COLMAN, CHARLES CECIL (23 July 1890-13 July 1978), born Colman Schwarzenberg, left many landmarks in his native Cleveland as a practicing architect for 4 decades. The son of Ephraim A. Schwarzenberg and Mollie Colman, he graduated from CENTRAL HIGH SCHOOL and studied architecture at Cornell Univ. and the Cleveland School of Art (see CLEVELAND INSTITUTE OF ART). Following U.S. Army service during WORLD WAR I, he married Fanny Freedman in 1921. As a member of the local firm of Walker & Weeks in the 1920s, he designed the East Cleveland Public Library. His residential designs were well represented in the suburban developments of CLEVELAND HEIGHTS and SHAKER HEIGHTS, and his plans for the Neal Storage Co. on Detroit Ave. and the TELLING-BELLE VERNON CO. on Carnegie earned Colman awards from the CLEVELAND CHAMBER OF COMMERCE. From 1935-43 he was the chief architectural supervisor for the Federal Housing Administration in northen Ohio. After WORLD WAR II, his plans fror drive-in theaters, represented locally by the Euclid Ave. Drive-In in Wickliffe, gained him an appointment as consultant in designing similar theaters for the Belgian govt. He also served as supervising architect under Eric Mendelsohn for PARK SYNAGOGUE. Colman retired from private practice in the 1960s. An avid stamp collector, he was also active in Cornell Univ. alumni affairs. He was survived by his wife, daughter Kip Bachman, and son John C.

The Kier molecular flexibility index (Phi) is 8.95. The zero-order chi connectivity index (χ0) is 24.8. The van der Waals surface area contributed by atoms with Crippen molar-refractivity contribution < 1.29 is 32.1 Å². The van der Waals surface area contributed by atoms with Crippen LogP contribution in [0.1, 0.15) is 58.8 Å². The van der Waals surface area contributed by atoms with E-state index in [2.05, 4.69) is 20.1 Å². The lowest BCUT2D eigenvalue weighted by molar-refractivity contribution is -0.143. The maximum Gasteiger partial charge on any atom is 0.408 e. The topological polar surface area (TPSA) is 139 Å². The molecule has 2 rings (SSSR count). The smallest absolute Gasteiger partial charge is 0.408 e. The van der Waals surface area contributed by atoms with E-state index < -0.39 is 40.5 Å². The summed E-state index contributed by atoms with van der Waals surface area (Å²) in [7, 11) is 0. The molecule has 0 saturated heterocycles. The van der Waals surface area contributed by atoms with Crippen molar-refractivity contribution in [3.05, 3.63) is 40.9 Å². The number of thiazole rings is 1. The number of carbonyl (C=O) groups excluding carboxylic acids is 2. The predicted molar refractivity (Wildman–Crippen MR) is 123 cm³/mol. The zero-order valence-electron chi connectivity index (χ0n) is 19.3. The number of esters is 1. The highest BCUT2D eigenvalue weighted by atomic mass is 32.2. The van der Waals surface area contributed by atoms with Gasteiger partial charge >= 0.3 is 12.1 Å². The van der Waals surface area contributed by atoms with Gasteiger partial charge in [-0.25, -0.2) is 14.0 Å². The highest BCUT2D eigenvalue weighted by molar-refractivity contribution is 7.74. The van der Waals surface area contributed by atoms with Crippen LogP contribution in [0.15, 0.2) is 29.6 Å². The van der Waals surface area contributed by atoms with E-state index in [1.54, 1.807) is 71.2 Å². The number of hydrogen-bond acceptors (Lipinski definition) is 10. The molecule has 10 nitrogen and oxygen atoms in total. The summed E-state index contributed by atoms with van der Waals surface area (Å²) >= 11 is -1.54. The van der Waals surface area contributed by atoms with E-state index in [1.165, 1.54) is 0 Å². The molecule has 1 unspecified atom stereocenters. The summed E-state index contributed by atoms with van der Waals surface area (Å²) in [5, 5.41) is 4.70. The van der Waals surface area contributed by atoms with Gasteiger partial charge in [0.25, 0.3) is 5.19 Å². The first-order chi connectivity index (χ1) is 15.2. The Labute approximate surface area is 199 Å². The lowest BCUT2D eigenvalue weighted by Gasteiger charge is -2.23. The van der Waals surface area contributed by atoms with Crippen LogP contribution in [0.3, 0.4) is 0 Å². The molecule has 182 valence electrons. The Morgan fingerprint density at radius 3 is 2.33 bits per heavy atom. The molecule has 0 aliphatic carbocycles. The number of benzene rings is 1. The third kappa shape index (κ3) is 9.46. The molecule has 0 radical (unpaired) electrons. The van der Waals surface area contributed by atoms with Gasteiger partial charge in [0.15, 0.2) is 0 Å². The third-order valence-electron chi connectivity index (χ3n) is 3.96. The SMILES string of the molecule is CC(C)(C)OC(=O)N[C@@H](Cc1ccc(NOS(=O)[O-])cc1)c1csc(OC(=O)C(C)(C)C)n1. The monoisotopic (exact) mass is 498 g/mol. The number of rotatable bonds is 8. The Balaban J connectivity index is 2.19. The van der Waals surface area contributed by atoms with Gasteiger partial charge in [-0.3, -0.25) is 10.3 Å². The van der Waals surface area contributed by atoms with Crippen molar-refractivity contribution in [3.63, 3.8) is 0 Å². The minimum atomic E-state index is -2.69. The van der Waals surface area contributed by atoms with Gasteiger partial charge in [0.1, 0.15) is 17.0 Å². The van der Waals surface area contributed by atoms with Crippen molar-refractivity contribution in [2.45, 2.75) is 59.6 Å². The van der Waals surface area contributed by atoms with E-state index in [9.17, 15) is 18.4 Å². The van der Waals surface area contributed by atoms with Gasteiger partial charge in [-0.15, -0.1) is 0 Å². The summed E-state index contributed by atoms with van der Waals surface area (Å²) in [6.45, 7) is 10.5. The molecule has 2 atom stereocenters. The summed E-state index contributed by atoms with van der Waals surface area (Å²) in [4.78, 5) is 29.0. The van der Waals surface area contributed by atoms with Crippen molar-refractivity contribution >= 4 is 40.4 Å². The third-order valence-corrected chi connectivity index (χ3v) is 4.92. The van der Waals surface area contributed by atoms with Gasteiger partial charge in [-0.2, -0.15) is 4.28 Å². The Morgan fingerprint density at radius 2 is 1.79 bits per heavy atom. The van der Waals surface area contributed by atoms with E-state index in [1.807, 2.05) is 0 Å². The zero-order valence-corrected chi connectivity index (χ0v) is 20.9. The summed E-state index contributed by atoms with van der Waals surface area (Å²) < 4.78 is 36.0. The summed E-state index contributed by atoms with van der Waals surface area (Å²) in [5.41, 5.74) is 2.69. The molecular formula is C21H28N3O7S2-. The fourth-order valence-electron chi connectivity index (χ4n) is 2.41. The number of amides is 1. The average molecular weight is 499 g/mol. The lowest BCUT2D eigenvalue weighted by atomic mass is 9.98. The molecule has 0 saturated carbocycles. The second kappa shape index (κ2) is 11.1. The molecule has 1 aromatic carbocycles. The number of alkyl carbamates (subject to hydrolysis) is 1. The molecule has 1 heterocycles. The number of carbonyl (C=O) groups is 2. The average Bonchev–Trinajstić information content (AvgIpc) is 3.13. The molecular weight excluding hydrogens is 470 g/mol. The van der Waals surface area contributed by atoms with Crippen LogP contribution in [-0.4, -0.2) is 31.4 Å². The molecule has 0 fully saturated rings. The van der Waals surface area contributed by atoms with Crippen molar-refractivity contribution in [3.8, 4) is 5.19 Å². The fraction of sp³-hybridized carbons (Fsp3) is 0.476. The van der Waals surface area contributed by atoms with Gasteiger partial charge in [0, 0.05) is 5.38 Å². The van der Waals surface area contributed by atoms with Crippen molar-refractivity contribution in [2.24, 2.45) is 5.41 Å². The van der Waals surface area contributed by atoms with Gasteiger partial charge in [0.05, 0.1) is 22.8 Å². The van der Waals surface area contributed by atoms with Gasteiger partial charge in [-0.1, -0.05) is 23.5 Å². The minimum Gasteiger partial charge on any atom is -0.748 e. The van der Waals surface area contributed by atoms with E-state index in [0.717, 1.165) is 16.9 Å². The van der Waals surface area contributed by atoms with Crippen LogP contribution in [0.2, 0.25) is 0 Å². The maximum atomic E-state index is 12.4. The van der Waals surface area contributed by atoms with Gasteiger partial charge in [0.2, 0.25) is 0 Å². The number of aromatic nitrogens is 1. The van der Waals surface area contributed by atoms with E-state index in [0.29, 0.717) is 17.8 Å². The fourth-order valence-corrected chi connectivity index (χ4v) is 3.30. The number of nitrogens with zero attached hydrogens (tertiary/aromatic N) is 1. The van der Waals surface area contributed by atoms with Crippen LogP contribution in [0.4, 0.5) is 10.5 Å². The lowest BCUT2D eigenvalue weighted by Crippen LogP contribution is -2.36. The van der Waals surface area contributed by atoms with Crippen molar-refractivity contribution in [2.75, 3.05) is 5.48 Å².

Last Modified: 14 Jul 1997 04:11:53 PM
Colman Family Papers, WRHS.
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